Off the reservation

The Director of NIH, a Bush appointee, finally speaks out for embryonic stem cell research.

Yes, stem cell research has great medical potential.

No, adult stem cells are not an adequate substitute for embryonic stem cells.

That’s not news.

But here’s news: the Director of the National Institutes of Health, appointed by GWB in 2002 as a supporter of the Bush “compromise,” has changed his mind, or at least changed his tune.

Elias Zerhouni:

It is very clear from my point of view that the current cell lines will not be sufficient to do the research we want to do…. It’s not possible for me to see how we can continue the momentum of science and in stem cell research with the lines we currently have.

It is clear today that American science will be better served and the nation would be better served if we let our scientists have access to more cell lines.

On claims that adult stem cells negate the need for embryonic stem cell research:

They do not hold scientific water. It is in the best interest of our scientists, our science, our country that we find ways—that the nation finds a way—to allow the science to go full speed on both adult and embryonic stem cell research.

The timing couldn’t be better, with Bush set once again to veto a bill to abolish his “grandfather” rule and the Democrats trying to count to 67 in the Senate and 290 in the House. It’s also a pleasant reminder of how lame a duck the Beloved Leader has become.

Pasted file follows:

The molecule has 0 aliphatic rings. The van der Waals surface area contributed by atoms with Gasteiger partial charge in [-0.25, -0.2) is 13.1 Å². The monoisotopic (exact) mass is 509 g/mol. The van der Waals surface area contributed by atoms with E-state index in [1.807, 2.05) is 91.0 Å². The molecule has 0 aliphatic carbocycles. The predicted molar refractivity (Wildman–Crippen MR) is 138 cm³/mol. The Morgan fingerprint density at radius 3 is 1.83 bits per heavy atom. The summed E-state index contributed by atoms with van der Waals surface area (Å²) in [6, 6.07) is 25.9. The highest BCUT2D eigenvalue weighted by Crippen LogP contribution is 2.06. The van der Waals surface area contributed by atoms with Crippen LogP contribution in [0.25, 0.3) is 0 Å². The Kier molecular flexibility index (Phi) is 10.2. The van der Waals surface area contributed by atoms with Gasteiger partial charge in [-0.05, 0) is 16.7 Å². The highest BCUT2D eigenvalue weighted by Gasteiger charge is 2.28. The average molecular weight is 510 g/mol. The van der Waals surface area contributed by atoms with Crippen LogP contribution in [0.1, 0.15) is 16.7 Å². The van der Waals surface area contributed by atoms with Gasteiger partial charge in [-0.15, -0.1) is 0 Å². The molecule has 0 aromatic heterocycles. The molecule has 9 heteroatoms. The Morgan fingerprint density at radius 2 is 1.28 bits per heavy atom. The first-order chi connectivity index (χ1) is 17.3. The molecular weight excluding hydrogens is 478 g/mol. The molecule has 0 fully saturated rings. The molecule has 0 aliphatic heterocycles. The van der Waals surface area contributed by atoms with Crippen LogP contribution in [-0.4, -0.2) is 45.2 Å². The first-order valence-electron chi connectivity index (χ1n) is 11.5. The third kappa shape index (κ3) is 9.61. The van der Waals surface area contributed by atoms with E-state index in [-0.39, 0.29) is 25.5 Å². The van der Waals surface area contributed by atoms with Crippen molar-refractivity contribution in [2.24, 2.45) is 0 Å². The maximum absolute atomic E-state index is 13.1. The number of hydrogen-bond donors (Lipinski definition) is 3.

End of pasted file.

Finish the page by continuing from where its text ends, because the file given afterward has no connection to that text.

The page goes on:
I suppose it’s possible that Dr. Zerhouni is reacting to new evidence. But it seems more likely that (1) he’s ready to leave the government or (2) he thinks GWB is now too weak politically to fire him, and that in either case he’d rather side with the scientists than stick with the President.

Author: Mark Kleiman

Professor of Public Policy at the NYU Marron Institute for Urban Management and editor of the Journal of Drug Policy Analysis. Teaches about the methods of policy analysis about drug abuse control and crime control policy, working out the implications of two principles: that swift and certain sanctions don't have to be severe to be effective, and that well-designed threats usually don't have to be carried out. Books: Drugs and Drug Policy: What Everyone Needs to Know (with Jonathan Caulkins and Angela Hawken) When Brute Force Fails: How to Have Less Crime and Less Punishment (Princeton, 2009; named one of the "books of the year" by The Economist Against Excess: Drug Policy for Results (Basic, 1993) Marijuana: Costs of Abuse, Costs of Control (Greenwood, 1989) UCLA Homepage Curriculum Vitae Contact: